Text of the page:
Avoiding a disaster.
As erection began, the construction team experienced a rare incident, a fire. The fire occurred when contracted welders were working above construction debris in the basement of the structure, while welding metal, the sparks set the foundation waterproofing on fire. Fortunately, the fire was contained quickly and isolated to a small area contained on three sides by precast.
The fire-resistant nature of precast concrete as a non-combustible material effectively stopped the fire from spreading; while the other adjacent materials burned, the concrete did not. If the fire started on a traditional stick frame building a catastrophic event could have occurred, halting, or even completely stopping construction and development. Because it was a precast concrete building, the structure only suffered smoke damage and construction resumed the following day.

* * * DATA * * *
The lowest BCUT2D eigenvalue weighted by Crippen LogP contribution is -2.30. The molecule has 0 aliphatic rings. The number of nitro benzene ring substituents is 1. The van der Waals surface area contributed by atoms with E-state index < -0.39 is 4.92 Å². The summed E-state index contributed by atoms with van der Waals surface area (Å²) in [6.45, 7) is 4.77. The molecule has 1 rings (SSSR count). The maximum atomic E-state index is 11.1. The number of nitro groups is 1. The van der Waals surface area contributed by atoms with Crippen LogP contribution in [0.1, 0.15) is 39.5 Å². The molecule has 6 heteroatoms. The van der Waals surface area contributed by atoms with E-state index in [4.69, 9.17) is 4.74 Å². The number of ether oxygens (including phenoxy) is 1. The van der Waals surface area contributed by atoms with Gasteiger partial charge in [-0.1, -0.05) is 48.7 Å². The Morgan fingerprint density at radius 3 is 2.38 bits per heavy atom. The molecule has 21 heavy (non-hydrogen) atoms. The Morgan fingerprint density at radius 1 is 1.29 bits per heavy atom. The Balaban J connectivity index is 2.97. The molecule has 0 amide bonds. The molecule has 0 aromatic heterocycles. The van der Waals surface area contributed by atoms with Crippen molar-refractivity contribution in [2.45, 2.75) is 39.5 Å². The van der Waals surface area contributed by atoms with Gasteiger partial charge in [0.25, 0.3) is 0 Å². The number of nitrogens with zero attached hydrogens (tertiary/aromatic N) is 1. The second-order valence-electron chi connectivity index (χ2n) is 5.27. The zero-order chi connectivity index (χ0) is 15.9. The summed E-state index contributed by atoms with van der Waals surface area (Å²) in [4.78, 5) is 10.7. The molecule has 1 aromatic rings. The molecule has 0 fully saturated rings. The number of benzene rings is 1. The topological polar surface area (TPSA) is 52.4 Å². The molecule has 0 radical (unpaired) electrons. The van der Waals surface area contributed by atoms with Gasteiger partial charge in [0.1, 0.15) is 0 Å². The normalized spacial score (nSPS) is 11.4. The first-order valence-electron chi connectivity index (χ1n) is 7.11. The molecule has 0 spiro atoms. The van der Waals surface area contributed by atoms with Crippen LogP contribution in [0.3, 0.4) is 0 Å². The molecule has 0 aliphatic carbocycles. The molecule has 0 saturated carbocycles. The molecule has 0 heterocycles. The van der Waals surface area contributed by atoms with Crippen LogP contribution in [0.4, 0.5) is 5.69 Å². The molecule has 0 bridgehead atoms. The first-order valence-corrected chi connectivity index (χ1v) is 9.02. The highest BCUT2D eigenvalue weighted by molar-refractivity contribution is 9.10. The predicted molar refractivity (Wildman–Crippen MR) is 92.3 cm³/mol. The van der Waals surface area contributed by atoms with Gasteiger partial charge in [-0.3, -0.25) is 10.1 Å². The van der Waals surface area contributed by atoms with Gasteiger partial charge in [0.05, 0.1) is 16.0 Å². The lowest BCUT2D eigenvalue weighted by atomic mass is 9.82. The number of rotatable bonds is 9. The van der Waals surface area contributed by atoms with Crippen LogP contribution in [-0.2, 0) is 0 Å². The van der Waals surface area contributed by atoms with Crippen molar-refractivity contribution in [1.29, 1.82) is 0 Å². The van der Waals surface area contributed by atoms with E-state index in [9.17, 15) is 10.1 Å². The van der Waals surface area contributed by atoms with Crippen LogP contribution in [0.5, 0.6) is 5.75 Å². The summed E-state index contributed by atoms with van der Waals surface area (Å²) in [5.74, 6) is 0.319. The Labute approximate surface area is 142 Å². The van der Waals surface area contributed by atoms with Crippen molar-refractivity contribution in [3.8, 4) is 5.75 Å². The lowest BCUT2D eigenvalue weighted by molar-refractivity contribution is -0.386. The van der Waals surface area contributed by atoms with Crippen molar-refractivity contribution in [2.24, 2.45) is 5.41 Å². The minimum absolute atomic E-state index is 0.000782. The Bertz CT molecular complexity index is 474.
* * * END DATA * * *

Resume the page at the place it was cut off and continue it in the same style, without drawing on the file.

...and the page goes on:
Moving construction and erection forward was paramount. Finding equipment to continue building the residential condo in a packed urban environment required high-level thinking. Because the structure had zero lot line to the adjacent site, Wells had extremely limited space to manage concrete erection. Our erection team utilized a unique tool, a luffing tower crane to accommodate large holding capacity in narrow movements on the constrained site, placing heavy precast members throughout the structure.
The new development on 6th and Santa Fe is a beautiful yet resilient total precast structure, that will continue to provide a safe place to live in downtown Denver, CO, for years to come.
This project was featured in the PCI ASCENT Fall 2022 edition - read now.